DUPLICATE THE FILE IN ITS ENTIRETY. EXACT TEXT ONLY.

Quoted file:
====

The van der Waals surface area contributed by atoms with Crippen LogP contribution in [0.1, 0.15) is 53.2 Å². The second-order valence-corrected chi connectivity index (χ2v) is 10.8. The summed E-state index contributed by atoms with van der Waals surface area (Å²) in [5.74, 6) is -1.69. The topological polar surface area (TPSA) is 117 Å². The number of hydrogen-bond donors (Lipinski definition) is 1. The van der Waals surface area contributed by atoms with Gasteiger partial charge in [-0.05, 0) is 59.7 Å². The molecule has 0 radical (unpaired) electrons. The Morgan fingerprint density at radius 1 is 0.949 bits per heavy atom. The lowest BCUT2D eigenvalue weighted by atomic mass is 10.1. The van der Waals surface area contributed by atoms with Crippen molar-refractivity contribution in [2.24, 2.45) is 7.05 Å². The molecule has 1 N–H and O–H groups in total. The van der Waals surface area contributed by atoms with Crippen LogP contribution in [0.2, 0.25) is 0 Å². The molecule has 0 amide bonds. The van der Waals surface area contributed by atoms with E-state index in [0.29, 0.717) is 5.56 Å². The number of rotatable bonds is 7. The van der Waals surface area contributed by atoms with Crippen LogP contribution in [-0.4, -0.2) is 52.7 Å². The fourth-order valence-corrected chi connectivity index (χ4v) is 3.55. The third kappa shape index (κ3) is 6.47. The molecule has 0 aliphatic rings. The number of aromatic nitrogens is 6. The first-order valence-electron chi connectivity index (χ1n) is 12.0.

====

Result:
The van der Waals surface area contributed by atoms with Crippen LogP contribution in [0.1, 0.15) is 53.2 Å². The second-order valence-corrected chi connectivity index (χ2v) is 10.8. The summed E-state index contributed by atoms with van der Waals surface area (Å²) in [5.74, 6) is -1.69. The topological polar surface area (TPSA) is 117 Å². The number of hydrogen-bond donors (Lipinski definition) is 1. The van der Waals surface area contributed by atoms with Gasteiger partial charge in [-0.05, 0) is 59.7 Å². The molecule has 0 radical (unpaired) electrons. The Morgan fingerprint density at radius 1 is 0.949 bits per heavy atom. The lowest BCUT2D eigenvalue weighted by atomic mass is 10.1. The van der Waals surface area contributed by atoms with Crippen molar-refractivity contribution in [2.24, 2.45) is 7.05 Å². The molecule has 1 N–H and O–H groups in total. The van der Waals surface area contributed by atoms with Crippen LogP contribution in [0.2, 0.25) is 0 Å². The molecule has 0 amide bonds. The van der Waals surface area contributed by atoms with E-state index in [0.29, 0.717) is 5.56 Å². The number of rotatable bonds is 7. The van der Waals surface area contributed by atoms with Crippen LogP contribution in [-0.4, -0.2) is 52.7 Å². The fourth-order valence-corrected chi connectivity index (χ4v) is 3.55. The third kappa shape index (κ3) is 6.47. The molecule has 0 aliphatic rings. The number of aromatic nitrogens is 6. The first-order valence-electron chi connectivity index (χ1n) is 12.0.